Before takeoff checklist. Basically checking the flight instruments, flight controls, engine run-up and mags check, appropriate suction and engine indications. I set the GPS with the route, comms and navaid frequencies on the radios and course on the VOR instruments. It's also a good thing to mentally review the procedures in case the engine starts running rough on takeoff and climb, or if something else happens.
"Montgomery Tower, Cherokee 6365C holding short 28L, ready for westbound departure." - "6365C, wind 260 at 8, runway 28L, cleared for takeoff."
I note the time, write it in my sheet of paper on my kneeboard, release the brakes, turn the landing light and transponder on, I start moving to the runway, check final is clear and align the plane on the centerline, while checking the wind cone to position the flight controls for that wind. "Takeoff!" I advance the power smoothly and check for proper setting and engine indications. "Engine on the green, airspeed alive..." I dance on the rudder pedals a bit to remain on the centerline while accelerating down the runway. At 60 knots I start pulling the yoke to establish a lift-off attitude and the Archer breaks free of the ground, still accelerating past 65 knots. I maintain Vx for some time and start dropping the nose to maintain 76 knots, which is Vy.
I climb westbound direct to Mount Soledad and try to reach 4500 feet before getting into the Bravo airspace in the north. It climbs pretty quick with only one person on board and "full" fuel. "65C, frequency change... approved"

Past Mount Soledad reaching 4500 feet, I check my altimeter to verify I was at 4500. It was an unusual altitude at that point, caused by the lighter weight performance and winds. As I requested flight following to Long Beach at 6500 feet with SoCal Approach, I could see the ocean to my left, still covered with some scattered clouds. To my right: Ramona, Encinitas, Palomar Airport as I cruised at 110 knots over the ground with some headwinds.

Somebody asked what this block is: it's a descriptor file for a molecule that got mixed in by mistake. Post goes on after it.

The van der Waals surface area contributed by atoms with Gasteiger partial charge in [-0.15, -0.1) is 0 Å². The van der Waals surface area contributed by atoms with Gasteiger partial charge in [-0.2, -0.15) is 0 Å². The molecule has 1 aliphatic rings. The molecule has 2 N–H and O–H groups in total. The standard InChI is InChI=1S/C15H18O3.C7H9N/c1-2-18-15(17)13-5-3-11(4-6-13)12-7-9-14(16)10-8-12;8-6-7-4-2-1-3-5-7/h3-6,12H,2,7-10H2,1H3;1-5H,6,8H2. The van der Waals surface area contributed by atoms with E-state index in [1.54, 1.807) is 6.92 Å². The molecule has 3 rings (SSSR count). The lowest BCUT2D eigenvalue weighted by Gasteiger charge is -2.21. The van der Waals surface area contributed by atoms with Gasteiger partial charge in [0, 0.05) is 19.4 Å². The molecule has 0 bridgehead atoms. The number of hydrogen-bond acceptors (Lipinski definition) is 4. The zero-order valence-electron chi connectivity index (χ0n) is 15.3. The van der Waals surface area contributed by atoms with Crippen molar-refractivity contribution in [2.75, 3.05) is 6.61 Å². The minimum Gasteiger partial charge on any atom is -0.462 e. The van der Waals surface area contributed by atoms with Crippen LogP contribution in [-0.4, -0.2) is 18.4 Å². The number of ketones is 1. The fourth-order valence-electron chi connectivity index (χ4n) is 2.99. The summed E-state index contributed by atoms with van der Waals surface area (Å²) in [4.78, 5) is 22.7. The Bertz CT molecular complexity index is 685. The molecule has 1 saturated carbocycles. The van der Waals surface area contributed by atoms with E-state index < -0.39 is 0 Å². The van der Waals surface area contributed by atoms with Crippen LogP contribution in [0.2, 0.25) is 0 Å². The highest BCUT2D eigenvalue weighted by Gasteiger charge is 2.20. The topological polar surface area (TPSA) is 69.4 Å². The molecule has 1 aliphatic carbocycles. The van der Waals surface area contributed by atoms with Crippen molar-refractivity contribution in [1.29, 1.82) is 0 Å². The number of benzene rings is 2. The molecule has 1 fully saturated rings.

Not much happens when cruising. Just checking the fuel gauges, changing the tank every 30 minutes, engine indications, listening to the ATC... and enjoying the feeling of being airborne.
Just before flying abeam Orange County I request a practice ILS approach to Long Beach. "Expect vectors for practice ILS runway 30 approach." I already had my terminal procedures booklet with the approach chart ready. I tune the ILS frequency in the nav 1 and 301º on the OBS. Click on the Nav 1 audio switch and waited for the ILS identification code. All of that being part of the standard approach briefing, including listening to the ATIS, reviewing the touchdown zone elevation, tuning the expected frequencies on standby, glideslope intercept altitude, timing from the Final Approach Fix to the Missed Approach Point at 90 knots, minimums and a review of the missed approach procedure.

I'm now getting vectors for the straight-in ILS approach, which I acknowledge "65C, heading 290", "65C, heading 320, descend and maintain 2000, maintain 2000 until established on the localizer and cleared for practice ILS 30 approach".